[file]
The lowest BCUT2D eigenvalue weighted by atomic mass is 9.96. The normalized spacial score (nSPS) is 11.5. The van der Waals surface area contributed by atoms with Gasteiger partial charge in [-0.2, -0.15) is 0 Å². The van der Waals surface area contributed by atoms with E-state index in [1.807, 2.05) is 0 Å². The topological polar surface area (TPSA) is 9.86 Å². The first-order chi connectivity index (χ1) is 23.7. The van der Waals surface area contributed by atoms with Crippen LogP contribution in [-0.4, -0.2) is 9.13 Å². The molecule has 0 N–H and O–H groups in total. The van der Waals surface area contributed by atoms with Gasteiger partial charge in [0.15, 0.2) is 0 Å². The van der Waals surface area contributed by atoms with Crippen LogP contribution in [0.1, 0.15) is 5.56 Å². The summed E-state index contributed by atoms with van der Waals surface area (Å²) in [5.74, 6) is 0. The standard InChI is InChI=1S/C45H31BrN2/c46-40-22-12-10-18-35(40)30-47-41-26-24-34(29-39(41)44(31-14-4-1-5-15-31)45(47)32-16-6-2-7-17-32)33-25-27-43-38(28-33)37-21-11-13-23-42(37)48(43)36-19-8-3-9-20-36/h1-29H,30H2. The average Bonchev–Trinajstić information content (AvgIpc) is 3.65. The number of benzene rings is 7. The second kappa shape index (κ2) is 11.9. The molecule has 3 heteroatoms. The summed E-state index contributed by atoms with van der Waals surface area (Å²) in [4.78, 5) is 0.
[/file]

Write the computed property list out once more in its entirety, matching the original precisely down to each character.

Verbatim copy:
The lowest BCUT2D eigenvalue weighted by atomic mass is 9.96. The normalized spacial score (nSPS) is 11.5. The van der Waals surface area contributed by atoms with Gasteiger partial charge in [-0.2, -0.15) is 0 Å². The van der Waals surface area contributed by atoms with E-state index in [1.807, 2.05) is 0 Å². The topological polar surface area (TPSA) is 9.86 Å². The first-order chi connectivity index (χ1) is 23.7. The van der Waals surface area contributed by atoms with Crippen LogP contribution in [-0.4, -0.2) is 9.13 Å². The molecule has 0 N–H and O–H groups in total. The van der Waals surface area contributed by atoms with Gasteiger partial charge in [0.15, 0.2) is 0 Å². The van der Waals surface area contributed by atoms with Crippen LogP contribution in [0.1, 0.15) is 5.56 Å². The summed E-state index contributed by atoms with van der Waals surface area (Å²) in [5.74, 6) is 0. The standard InChI is InChI=1S/C45H31BrN2/c46-40-22-12-10-18-35(40)30-47-41-26-24-34(29-39(41)44(31-14-4-1-5-15-31)45(47)32-16-6-2-7-17-32)33-25-27-43-38(28-33)37-21-11-13-23-42(37)48(43)36-19-8-3-9-20-36/h1-29H,30H2. The average Bonchev–Trinajstić information content (AvgIpc) is 3.65. The number of benzene rings is 7. The second kappa shape index (κ2) is 11.9. The molecule has 3 heteroatoms. The summed E-state index contributed by atoms with van der Waals surface area (Å²) in [4.78, 5) is 0.